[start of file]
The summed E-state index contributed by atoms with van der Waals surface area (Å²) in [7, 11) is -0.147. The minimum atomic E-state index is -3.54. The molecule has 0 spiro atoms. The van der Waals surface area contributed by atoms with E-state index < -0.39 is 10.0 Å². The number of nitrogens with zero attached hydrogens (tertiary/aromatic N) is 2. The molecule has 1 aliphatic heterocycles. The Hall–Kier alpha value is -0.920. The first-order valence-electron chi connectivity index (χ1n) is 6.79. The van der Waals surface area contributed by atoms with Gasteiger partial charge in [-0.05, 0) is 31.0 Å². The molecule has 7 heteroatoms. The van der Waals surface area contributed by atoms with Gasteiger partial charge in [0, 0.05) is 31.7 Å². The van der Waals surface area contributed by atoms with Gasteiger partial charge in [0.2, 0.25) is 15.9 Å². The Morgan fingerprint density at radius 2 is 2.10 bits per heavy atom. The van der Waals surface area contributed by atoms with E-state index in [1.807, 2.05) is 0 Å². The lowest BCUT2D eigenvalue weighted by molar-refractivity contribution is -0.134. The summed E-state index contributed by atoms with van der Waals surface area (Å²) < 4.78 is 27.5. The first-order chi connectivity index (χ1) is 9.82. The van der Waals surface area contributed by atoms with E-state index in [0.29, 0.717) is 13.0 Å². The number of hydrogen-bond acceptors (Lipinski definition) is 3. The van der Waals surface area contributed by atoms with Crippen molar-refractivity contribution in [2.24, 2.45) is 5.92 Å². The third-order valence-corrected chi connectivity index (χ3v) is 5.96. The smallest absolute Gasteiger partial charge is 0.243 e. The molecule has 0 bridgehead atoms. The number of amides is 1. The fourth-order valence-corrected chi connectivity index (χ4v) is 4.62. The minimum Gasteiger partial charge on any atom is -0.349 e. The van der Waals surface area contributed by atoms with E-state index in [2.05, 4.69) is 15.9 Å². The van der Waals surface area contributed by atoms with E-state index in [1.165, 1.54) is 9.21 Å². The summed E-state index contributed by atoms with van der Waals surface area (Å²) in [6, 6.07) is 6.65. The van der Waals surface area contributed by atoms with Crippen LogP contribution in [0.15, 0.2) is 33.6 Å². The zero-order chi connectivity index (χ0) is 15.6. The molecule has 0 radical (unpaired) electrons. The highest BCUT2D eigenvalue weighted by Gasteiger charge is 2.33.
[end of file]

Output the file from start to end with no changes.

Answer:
The summed E-state index contributed by atoms with van der Waals surface area (Å²) in [7, 11) is -0.147. The minimum atomic E-state index is -3.54. The molecule has 0 spiro atoms. The van der Waals surface area contributed by atoms with E-state index < -0.39 is 10.0 Å². The number of nitrogens with zero attached hydrogens (tertiary/aromatic N) is 2. The molecule has 1 aliphatic heterocycles. The Hall–Kier alpha value is -0.920. The first-order valence-electron chi connectivity index (χ1n) is 6.79. The van der Waals surface area contributed by atoms with Gasteiger partial charge in [-0.05, 0) is 31.0 Å². The molecule has 7 heteroatoms. The van der Waals surface area contributed by atoms with Gasteiger partial charge in [0, 0.05) is 31.7 Å². The van der Waals surface area contributed by atoms with Gasteiger partial charge in [0.2, 0.25) is 15.9 Å². The Morgan fingerprint density at radius 2 is 2.10 bits per heavy atom. The van der Waals surface area contributed by atoms with E-state index in [1.807, 2.05) is 0 Å². The lowest BCUT2D eigenvalue weighted by molar-refractivity contribution is -0.134. The summed E-state index contributed by atoms with van der Waals surface area (Å²) < 4.78 is 27.5. The first-order chi connectivity index (χ1) is 9.82. The van der Waals surface area contributed by atoms with E-state index in [0.29, 0.717) is 13.0 Å². The number of hydrogen-bond acceptors (Lipinski definition) is 3. The van der Waals surface area contributed by atoms with Crippen molar-refractivity contribution in [2.24, 2.45) is 5.92 Å². The third-order valence-corrected chi connectivity index (χ3v) is 5.96. The smallest absolute Gasteiger partial charge is 0.243 e. The molecule has 0 bridgehead atoms. The number of amides is 1. The fourth-order valence-corrected chi connectivity index (χ4v) is 4.62. The minimum Gasteiger partial charge on any atom is -0.349 e. The van der Waals surface area contributed by atoms with E-state index in [2.05, 4.69) is 15.9 Å². The van der Waals surface area contributed by atoms with E-state index in [1.165, 1.54) is 9.21 Å². The summed E-state index contributed by atoms with van der Waals surface area (Å²) in [6, 6.07) is 6.65. The van der Waals surface area contributed by atoms with Crippen LogP contribution in [0.15, 0.2) is 33.6 Å². The zero-order chi connectivity index (χ0) is 15.6. The molecule has 0 radical (unpaired) electrons. The highest BCUT2D eigenvalue weighted by Gasteiger charge is 2.33.